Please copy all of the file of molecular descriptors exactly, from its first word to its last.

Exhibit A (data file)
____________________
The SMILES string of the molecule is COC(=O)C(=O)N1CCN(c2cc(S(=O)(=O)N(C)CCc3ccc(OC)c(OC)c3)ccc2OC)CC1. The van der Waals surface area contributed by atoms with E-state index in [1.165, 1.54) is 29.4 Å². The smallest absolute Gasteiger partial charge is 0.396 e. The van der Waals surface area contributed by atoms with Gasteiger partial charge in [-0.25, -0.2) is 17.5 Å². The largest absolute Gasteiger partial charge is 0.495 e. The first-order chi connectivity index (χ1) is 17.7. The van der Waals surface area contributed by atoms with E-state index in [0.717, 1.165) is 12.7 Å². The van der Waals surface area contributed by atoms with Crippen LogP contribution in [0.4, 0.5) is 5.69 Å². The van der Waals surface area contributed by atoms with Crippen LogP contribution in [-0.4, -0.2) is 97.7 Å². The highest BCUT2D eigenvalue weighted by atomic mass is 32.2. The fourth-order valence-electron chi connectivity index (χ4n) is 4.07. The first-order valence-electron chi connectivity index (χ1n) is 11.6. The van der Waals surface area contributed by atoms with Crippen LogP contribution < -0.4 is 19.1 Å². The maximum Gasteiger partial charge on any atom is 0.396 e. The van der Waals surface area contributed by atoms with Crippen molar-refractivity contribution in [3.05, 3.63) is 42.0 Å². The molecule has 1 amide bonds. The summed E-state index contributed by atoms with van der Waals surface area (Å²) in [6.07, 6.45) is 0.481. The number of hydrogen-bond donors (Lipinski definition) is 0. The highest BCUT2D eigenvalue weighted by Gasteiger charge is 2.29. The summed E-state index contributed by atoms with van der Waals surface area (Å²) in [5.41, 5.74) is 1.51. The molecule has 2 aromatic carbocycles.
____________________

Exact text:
The SMILES string of the molecule is COC(=O)C(=O)N1CCN(c2cc(S(=O)(=O)N(C)CCc3ccc(OC)c(OC)c3)ccc2OC)CC1. The van der Waals surface area contributed by atoms with E-state index in [1.165, 1.54) is 29.4 Å². The smallest absolute Gasteiger partial charge is 0.396 e. The van der Waals surface area contributed by atoms with Gasteiger partial charge in [-0.25, -0.2) is 17.5 Å². The largest absolute Gasteiger partial charge is 0.495 e. The first-order chi connectivity index (χ1) is 17.7. The van der Waals surface area contributed by atoms with E-state index in [0.717, 1.165) is 12.7 Å². The van der Waals surface area contributed by atoms with Crippen LogP contribution in [0.4, 0.5) is 5.69 Å². The van der Waals surface area contributed by atoms with Crippen LogP contribution in [-0.4, -0.2) is 97.7 Å². The highest BCUT2D eigenvalue weighted by atomic mass is 32.2. The fourth-order valence-electron chi connectivity index (χ4n) is 4.07. The first-order valence-electron chi connectivity index (χ1n) is 11.6. The van der Waals surface area contributed by atoms with Crippen LogP contribution < -0.4 is 19.1 Å². The maximum Gasteiger partial charge on any atom is 0.396 e. The van der Waals surface area contributed by atoms with Crippen molar-refractivity contribution in [3.05, 3.63) is 42.0 Å². The molecule has 1 amide bonds. The summed E-state index contributed by atoms with van der Waals surface area (Å²) in [6.07, 6.45) is 0.481. The number of hydrogen-bond donors (Lipinski definition) is 0. The highest BCUT2D eigenvalue weighted by Gasteiger charge is 2.29. The summed E-state index contributed by atoms with van der Waals surface area (Å²) in [5.41, 5.74) is 1.51. The molecule has 2 aromatic carbocycles.